The Military Junta as a Political Party

Then-army chief Prayuth Chan-ocha casts a ballot in the 2011 general election.

Gen. Prayuth Chan-ocha denied his visit to Buriram province this week was a political move to woo voters and lure local politicians for the promised general elections where he is expected to make a bid to return as prime minister.

The thing is, Prayuth, who is also the junta leader, will keep up the denials as he tours Thailand trading pork for local political support.

That doesn’t stop people like myself from thinking of the junta, and the military in general, as a de facto political party.

Call it Junta Party if you will, we can learn a lot by perceiving the military and the junta as a kind of unofficial political party.

The Leader of such party is invariably the coup leader: Prayuth. Membership includes all military officers. Instead of members having to pay party membership fees, their salaries are paid by taxpayers and that’s an advantage. Some are civilians who support military rule and should be regarded as party members as well.

As a party, the ideology of the junta is that of stability, national security and anti-corruption. Never mind if stability is ersatz and sustained through repression and restriction of rights to free assembly – or if anti-corruption doesn’t necessarily mean equal scrutiny on part of the junta and the armed forces.

The ideology of stability is attractive in a society where protesters often get carried away, affecting the daily lives of people in the capital and paralyzing key parts of Bangkok for months as demonstrated by both sides of the political divide the past decade.

The junta party needs to be recognized as legitimate to the eyes of the international community and thus needs to transit from direct military junta rule to elections with the hope that people such as Prayuth can return as prime minister through the support of proxy politicians.

Prayuth has the upper hand in the sense that the rules of the game, such as regulations governing general elections, were set by people who drafted the new constitution and organic laws pertaining to elections of MPs, senators and more.

These charter and law drafters were hand picked by Prayuth and hence in the next elections, most members of the upper house will be selected by himself too.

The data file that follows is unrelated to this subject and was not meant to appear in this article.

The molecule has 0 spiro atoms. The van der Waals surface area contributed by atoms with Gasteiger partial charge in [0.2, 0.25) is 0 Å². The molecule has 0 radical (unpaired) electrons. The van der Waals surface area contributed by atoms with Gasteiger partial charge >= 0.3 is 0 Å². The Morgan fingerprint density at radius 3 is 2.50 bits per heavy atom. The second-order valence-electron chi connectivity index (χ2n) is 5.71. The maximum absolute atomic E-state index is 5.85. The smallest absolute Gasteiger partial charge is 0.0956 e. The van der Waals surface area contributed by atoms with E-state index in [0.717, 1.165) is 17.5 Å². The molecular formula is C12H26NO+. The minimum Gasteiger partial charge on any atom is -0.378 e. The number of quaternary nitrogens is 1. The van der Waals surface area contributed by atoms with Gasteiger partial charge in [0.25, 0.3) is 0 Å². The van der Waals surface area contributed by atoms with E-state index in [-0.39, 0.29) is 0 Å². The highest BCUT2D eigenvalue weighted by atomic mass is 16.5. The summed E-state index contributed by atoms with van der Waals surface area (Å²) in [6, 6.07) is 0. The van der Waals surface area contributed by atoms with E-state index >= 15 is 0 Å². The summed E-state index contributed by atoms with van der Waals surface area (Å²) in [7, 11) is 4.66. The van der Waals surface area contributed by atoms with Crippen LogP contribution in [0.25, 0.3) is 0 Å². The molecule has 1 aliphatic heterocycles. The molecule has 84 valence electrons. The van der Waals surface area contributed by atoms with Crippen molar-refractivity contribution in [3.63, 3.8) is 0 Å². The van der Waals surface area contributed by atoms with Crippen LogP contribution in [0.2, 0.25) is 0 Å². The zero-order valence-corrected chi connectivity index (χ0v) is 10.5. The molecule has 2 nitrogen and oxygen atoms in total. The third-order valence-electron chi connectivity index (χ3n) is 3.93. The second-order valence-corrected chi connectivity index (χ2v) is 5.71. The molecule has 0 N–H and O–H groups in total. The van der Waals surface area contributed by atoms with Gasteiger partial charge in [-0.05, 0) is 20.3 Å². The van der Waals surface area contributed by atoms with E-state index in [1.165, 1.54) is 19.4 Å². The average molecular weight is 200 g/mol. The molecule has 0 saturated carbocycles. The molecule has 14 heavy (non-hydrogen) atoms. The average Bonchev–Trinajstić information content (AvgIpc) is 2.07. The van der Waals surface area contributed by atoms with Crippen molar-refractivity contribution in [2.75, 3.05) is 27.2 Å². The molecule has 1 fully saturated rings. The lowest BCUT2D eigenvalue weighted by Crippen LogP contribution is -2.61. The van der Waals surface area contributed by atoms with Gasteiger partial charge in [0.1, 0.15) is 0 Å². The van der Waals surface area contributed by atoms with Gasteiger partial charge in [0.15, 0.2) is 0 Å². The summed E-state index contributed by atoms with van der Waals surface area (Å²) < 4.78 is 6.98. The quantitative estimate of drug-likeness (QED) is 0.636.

So the Junta Party gets to appoint people to set the rules for elections they will eventually compete – and it’s a major advantage. They also have two major free TV stations – army-run Channel 5 and Channel 7 – at their disposal to emit propaganda all the time.

Direct military rule is finite, so after four years, the junta will have to gain international recognition by having its leaders competing in elections – directly or indirectly.

While most political parties have only a few months to campaign, once the junta seized control through the May 2014 military coup, the rest of the time under dictatorial military rule could be perceived as an extended campaign period that only became apparent over the past few months, after Prayuth declared himself a “politician” and began behaving like one, going to meet potential voters by doing odd stunts. The difference is that Prayuth still maintains absolute power until a new cabinet report to work after elections.

Whether the Election Commission likes the de facto junta party or not, they can’t suggest the movement be dissolved unlike other parties for its roots are no less than the armed forces themselves.

If anything, it’s the election commissioners that could be fired by the junta, as recently experienced by commissioner Somchai Srisuthiyakorn, who criticized the junta and its role in politics and paid the prize by being removed.